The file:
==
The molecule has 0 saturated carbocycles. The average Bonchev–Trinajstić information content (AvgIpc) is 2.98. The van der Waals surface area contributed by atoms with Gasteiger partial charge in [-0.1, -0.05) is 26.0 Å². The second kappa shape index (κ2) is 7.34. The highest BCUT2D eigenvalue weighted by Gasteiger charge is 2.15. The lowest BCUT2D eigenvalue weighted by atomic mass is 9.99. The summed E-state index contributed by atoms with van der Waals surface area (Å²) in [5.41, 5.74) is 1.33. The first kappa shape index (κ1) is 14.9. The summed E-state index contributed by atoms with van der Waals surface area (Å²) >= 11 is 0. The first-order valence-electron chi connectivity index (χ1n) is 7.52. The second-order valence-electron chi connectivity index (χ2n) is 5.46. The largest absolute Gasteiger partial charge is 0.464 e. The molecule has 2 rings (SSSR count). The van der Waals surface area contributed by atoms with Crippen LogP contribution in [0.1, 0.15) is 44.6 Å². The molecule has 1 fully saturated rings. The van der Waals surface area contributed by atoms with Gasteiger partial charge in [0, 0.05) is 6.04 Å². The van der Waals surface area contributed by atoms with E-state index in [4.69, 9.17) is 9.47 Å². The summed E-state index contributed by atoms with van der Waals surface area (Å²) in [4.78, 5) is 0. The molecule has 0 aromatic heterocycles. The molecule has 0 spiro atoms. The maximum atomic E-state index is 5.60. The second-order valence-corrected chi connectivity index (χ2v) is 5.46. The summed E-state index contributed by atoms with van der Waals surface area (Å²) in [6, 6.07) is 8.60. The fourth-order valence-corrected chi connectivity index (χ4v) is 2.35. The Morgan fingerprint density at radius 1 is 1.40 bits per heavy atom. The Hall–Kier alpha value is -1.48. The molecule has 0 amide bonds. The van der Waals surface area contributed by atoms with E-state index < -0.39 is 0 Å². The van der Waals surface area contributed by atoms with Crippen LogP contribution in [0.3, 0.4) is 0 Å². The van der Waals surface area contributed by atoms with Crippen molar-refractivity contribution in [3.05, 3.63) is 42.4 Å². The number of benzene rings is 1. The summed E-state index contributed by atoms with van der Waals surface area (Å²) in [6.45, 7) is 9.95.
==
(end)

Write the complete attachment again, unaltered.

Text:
The molecule has 0 saturated carbocycles. The average Bonchev–Trinajstić information content (AvgIpc) is 2.98. The van der Waals surface area contributed by atoms with Gasteiger partial charge in [-0.1, -0.05) is 26.0 Å². The second kappa shape index (κ2) is 7.34. The highest BCUT2D eigenvalue weighted by Gasteiger charge is 2.15. The lowest BCUT2D eigenvalue weighted by atomic mass is 9.99. The summed E-state index contributed by atoms with van der Waals surface area (Å²) in [5.41, 5.74) is 1.33. The first kappa shape index (κ1) is 14.9. The summed E-state index contributed by atoms with van der Waals surface area (Å²) >= 11 is 0. The first-order valence-electron chi connectivity index (χ1n) is 7.52. The second-order valence-electron chi connectivity index (χ2n) is 5.46. The largest absolute Gasteiger partial charge is 0.464 e. The molecule has 2 rings (SSSR count). The van der Waals surface area contributed by atoms with Crippen LogP contribution in [0.1, 0.15) is 44.6 Å². The molecule has 1 fully saturated rings. The van der Waals surface area contributed by atoms with Gasteiger partial charge in [0, 0.05) is 6.04 Å². The van der Waals surface area contributed by atoms with E-state index in [4.69, 9.17) is 9.47 Å². The summed E-state index contributed by atoms with van der Waals surface area (Å²) in [4.78, 5) is 0. The molecule has 0 aromatic heterocycles. The molecule has 0 spiro atoms. The maximum atomic E-state index is 5.60. The second-order valence-corrected chi connectivity index (χ2v) is 5.46. The summed E-state index contributed by atoms with van der Waals surface area (Å²) in [6, 6.07) is 8.60. The fourth-order valence-corrected chi connectivity index (χ4v) is 2.35. The Morgan fingerprint density at radius 1 is 1.40 bits per heavy atom. The Hall–Kier alpha value is -1.48. The molecule has 0 amide bonds. The van der Waals surface area contributed by atoms with E-state index < -0.39 is 0 Å². The van der Waals surface area contributed by atoms with Crippen LogP contribution in [0.3, 0.4) is 0 Å². The van der Waals surface area contributed by atoms with Crippen molar-refractivity contribution in [3.05, 3.63) is 42.4 Å². The number of benzene rings is 1. The summed E-state index contributed by atoms with van der Waals surface area (Å²) in [6.45, 7) is 9.95.